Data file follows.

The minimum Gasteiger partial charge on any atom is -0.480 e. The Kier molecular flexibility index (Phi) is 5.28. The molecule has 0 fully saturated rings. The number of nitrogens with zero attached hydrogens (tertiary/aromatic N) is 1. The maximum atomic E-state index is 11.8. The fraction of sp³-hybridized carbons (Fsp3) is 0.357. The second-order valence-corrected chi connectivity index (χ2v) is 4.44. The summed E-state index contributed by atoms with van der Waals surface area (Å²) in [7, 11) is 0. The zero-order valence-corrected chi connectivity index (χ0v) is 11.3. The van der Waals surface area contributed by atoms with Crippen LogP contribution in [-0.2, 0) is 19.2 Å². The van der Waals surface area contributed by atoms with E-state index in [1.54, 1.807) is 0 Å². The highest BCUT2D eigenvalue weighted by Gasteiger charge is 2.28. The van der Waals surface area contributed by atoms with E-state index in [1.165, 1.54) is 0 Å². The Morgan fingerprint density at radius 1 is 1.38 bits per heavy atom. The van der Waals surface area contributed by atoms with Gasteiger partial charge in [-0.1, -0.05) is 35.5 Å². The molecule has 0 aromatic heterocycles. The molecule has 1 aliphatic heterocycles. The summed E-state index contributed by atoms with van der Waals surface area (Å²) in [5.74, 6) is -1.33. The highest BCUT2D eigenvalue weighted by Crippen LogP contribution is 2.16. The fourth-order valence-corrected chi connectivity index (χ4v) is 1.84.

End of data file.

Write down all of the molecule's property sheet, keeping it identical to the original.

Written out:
The minimum Gasteiger partial charge on any atom is -0.480 e. The Kier molecular flexibility index (Phi) is 5.28. The molecule has 0 fully saturated rings. The number of nitrogens with zero attached hydrogens (tertiary/aromatic N) is 1. The maximum atomic E-state index is 11.8. The fraction of sp³-hybridized carbons (Fsp3) is 0.357. The second-order valence-corrected chi connectivity index (χ2v) is 4.44. The summed E-state index contributed by atoms with van der Waals surface area (Å²) in [7, 11) is 0. The zero-order valence-corrected chi connectivity index (χ0v) is 11.3. The van der Waals surface area contributed by atoms with Crippen LogP contribution in [-0.2, 0) is 19.2 Å². The van der Waals surface area contributed by atoms with E-state index in [1.54, 1.807) is 0 Å². The highest BCUT2D eigenvalue weighted by Gasteiger charge is 2.28. The van der Waals surface area contributed by atoms with E-state index in [1.165, 1.54) is 0 Å². The Morgan fingerprint density at radius 1 is 1.38 bits per heavy atom. The van der Waals surface area contributed by atoms with Gasteiger partial charge in [-0.1, -0.05) is 35.5 Å². The molecule has 0 aromatic heterocycles. The molecule has 1 aliphatic heterocycles. The summed E-state index contributed by atoms with van der Waals surface area (Å²) in [5.74, 6) is -1.33. The highest BCUT2D eigenvalue weighted by Crippen LogP contribution is 2.16. The fourth-order valence-corrected chi connectivity index (χ4v) is 1.84.